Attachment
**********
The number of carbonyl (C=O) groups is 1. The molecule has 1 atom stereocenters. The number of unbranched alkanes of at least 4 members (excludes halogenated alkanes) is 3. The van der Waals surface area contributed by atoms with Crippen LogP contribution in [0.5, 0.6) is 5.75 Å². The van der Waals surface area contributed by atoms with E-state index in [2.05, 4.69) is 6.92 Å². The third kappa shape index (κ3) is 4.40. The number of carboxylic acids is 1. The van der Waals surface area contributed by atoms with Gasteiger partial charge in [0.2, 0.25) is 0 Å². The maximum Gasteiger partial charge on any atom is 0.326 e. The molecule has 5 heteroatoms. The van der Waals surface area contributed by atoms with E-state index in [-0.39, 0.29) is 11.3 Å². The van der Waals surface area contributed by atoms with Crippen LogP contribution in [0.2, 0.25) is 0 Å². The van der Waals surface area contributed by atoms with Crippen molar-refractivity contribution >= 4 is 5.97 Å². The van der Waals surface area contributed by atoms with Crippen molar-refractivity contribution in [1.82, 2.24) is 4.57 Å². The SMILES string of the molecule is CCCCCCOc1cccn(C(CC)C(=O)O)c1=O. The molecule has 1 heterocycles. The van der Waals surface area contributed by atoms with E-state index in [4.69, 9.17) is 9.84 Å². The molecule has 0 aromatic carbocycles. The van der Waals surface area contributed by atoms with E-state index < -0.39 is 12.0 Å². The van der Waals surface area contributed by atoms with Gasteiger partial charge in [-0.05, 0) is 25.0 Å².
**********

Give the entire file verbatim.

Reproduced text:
The number of carbonyl (C=O) groups is 1. The molecule has 1 atom stereocenters. The number of unbranched alkanes of at least 4 members (excludes halogenated alkanes) is 3. The van der Waals surface area contributed by atoms with Crippen LogP contribution in [0.5, 0.6) is 5.75 Å². The van der Waals surface area contributed by atoms with E-state index in [2.05, 4.69) is 6.92 Å². The third kappa shape index (κ3) is 4.40. The number of carboxylic acids is 1. The van der Waals surface area contributed by atoms with Gasteiger partial charge in [0.2, 0.25) is 0 Å². The maximum Gasteiger partial charge on any atom is 0.326 e. The molecule has 5 heteroatoms. The van der Waals surface area contributed by atoms with E-state index in [-0.39, 0.29) is 11.3 Å². The van der Waals surface area contributed by atoms with Crippen LogP contribution in [0.2, 0.25) is 0 Å². The van der Waals surface area contributed by atoms with Crippen molar-refractivity contribution >= 4 is 5.97 Å². The van der Waals surface area contributed by atoms with Crippen molar-refractivity contribution in [1.82, 2.24) is 4.57 Å². The SMILES string of the molecule is CCCCCCOc1cccn(C(CC)C(=O)O)c1=O. The molecule has 1 heterocycles. The van der Waals surface area contributed by atoms with E-state index in [4.69, 9.17) is 9.84 Å². The molecule has 0 aromatic carbocycles. The van der Waals surface area contributed by atoms with E-state index < -0.39 is 12.0 Å². The van der Waals surface area contributed by atoms with Gasteiger partial charge in [-0.05, 0) is 25.0 Å².